Testosterone, while not demonstrated to directly influence B cells in vitro to the extent of estrogen (100, 101, 114), has also been implicated in sex-based differential vaccine responses. In a systems biology analysis of data from 91 young and old individuals by Furman et al. (14), high testosterone levels in men were associated with poor virus-neutralizing response. This study further identified a cluster of 35 lipid metabolism genes known to be testosterone-regulated whose expression related to poor virus-neutralizing activity in men. We successfully quantified 22 of these 35 lipid metabolism-related genes in our current study, yet we did not find any consistent sex differences in these genes' expression to replicate this result despite a significantly larger sample size. As Furman et al. noted, the effect of these 35 genes' expression was most notable in males with high testosterone levels. As our cohort comprises solely older individuals with likely lower testosterone levels due to age, the effects of high testosterone males may simply no longer be observable; however, we did not measure testosterone levels in our study.
The presence of estrogen and testosterone may also impact B cells indirectly via their effects on other immune cells. Though at levels lower than in B cells, estrogen receptors are present on a large array of immune cells, including T cells, NK cells, dendritic cells, and monocytes (76, 115). It is well-established that sex hormones regulate innate immune functions of monocytes, dendritic cells, and macrophages, which affect NFκB and TLR signaling, interferon secretion, and proinflammatory cytokine production (98, 116–122). Evidence exists for the involvement of monocytes and/or T cells in estrogen-based augmentation of antibody responses in PBMCs both in vitro and in vivo (123, 124).
While the precise cellular mechanisms behind the effects of sex hormones on immunity are still being fully defined, the impact of estrogen and other sex hormones on humoral and cellular immune responses is not a new concept. It has been suggested for decades that estrogen enhances humoral and possibly cellular immune responses and is involved in the pathogenesis of various autoimmune diseases found predominantly in females, such as systemic lupus erythematosus (114, 125, 126).
Hormone-Independent Sex Effects on Immunity
While sex-differential immune responses to vaccines have been noted in infants and pre-pubertal children (4, 127–130) in whom large hormonal differences do not exist, non-hormonal sex differences have not been well-studied or understood. The existence of different immune-regulating genes and miRNAs on the X and Y chromosomes has been suggested as a mechanism for genetic and epigenetic, rather than hormonal, sex-related differences in immune responses (131–133). While our study demonstrated that X-chromosome genes comprised < 5% of any gene cluster, transcriptional differences in a few key regulatory genes could significantly affect the immune response system and contribute to the observed sex differences. Our study provides a list of 135 B cell genes that may be important mediators of this effect. In a follow-up study, it would be interesting to examine the influence of X-linked genes on the expression of these mediators of sex-differential ELISPOT responses. This information may lead to further refinement of our understanding of how biological sex influences immunity.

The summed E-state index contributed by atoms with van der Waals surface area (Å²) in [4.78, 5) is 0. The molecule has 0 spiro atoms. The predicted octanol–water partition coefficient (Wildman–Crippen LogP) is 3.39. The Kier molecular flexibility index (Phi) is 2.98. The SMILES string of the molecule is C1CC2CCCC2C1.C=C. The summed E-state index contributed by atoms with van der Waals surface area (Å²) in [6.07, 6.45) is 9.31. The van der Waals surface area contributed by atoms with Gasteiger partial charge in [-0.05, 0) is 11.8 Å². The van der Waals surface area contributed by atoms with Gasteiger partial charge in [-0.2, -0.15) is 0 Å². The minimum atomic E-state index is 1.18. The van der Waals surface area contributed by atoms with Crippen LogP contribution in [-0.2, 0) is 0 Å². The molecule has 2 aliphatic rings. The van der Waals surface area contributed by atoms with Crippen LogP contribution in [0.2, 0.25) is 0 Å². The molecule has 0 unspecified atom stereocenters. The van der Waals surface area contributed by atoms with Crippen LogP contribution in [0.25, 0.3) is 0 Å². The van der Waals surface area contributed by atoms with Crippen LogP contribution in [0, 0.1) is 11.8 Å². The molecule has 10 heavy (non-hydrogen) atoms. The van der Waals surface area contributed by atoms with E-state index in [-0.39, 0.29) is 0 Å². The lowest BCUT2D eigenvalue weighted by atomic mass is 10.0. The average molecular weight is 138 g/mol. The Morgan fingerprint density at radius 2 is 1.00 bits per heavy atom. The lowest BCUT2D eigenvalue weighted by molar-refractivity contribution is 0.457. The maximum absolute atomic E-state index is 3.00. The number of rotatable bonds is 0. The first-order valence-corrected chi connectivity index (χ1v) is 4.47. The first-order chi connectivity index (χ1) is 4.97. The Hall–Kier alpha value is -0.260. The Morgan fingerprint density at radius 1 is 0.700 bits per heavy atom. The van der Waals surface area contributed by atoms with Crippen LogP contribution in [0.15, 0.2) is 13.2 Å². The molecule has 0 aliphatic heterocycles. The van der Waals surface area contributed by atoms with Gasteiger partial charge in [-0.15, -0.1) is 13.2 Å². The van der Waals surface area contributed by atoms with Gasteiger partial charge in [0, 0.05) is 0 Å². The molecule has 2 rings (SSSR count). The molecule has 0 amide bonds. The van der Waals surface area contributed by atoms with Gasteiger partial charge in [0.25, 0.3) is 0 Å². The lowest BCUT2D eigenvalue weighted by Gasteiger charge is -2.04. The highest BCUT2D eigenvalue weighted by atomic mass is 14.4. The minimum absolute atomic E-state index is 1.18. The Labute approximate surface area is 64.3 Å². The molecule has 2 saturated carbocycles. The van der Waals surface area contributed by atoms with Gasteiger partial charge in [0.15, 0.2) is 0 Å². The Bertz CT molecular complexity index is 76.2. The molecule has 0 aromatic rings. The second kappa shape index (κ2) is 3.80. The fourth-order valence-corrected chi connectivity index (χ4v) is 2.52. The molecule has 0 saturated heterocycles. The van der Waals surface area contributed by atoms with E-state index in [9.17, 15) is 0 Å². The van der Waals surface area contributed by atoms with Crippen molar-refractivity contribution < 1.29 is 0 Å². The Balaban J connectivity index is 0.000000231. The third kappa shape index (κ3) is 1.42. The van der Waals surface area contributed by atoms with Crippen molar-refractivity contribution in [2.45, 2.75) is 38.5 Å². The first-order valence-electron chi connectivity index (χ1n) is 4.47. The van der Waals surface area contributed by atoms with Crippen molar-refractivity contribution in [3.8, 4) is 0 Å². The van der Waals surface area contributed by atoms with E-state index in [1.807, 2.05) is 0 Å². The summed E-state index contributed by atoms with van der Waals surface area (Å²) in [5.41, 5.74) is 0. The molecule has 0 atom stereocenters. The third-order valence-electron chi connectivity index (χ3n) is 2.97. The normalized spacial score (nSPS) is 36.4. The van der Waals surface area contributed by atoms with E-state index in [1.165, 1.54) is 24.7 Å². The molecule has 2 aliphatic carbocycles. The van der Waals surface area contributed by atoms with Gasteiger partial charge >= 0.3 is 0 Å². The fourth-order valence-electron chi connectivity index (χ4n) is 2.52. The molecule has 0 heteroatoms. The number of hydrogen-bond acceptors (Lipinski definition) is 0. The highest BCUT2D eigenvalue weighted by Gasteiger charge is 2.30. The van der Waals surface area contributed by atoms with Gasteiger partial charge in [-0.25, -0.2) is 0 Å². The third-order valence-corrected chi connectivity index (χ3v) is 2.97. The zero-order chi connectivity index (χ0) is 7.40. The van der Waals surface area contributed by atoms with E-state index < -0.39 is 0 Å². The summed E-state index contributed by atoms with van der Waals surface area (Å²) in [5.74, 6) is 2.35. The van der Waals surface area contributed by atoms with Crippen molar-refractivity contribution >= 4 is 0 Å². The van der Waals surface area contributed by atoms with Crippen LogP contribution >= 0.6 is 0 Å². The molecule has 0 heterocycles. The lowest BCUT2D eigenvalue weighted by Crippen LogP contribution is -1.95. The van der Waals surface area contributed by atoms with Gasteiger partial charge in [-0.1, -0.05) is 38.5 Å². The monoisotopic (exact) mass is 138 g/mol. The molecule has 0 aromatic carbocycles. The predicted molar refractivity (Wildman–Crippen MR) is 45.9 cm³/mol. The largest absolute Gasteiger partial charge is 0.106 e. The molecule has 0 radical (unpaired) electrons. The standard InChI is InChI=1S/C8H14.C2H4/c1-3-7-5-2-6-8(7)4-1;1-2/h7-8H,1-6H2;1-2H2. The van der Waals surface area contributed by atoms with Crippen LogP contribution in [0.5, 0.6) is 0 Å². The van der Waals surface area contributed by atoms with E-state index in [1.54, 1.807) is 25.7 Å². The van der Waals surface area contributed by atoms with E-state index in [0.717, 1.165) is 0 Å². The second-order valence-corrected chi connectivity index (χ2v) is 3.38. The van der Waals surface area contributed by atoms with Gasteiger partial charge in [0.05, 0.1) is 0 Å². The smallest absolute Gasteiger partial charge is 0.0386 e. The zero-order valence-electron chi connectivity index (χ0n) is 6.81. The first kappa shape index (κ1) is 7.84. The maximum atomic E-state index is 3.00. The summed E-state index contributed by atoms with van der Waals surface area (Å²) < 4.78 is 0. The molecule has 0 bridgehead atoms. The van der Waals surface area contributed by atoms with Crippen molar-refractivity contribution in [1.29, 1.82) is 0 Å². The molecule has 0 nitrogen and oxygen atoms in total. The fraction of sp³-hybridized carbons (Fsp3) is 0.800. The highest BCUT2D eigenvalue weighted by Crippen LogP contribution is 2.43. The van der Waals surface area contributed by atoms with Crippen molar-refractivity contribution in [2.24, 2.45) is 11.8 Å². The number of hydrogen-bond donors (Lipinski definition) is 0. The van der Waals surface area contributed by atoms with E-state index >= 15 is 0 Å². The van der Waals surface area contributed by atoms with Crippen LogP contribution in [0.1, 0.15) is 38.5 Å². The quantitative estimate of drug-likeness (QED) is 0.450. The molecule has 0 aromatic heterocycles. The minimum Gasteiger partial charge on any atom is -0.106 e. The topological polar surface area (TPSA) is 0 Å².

Some have additionally proposed that sex differences in immunity may be mediated by the microbiome, as differences appear to exist between male and female microbiomes, and microbiome compositions in turn affect immune responses (134–140). However, the source of many of these sex differences in microbiome composition is proposed to be sex-hormone mediated (135, 136, 141); thus, it is questionable whether such a mechanism would in fact be hormone-independent or explain infant sex-based differences in immunity. Additional study should be done of sex effects on microbiome compositions and any effects this may have on vaccine responses.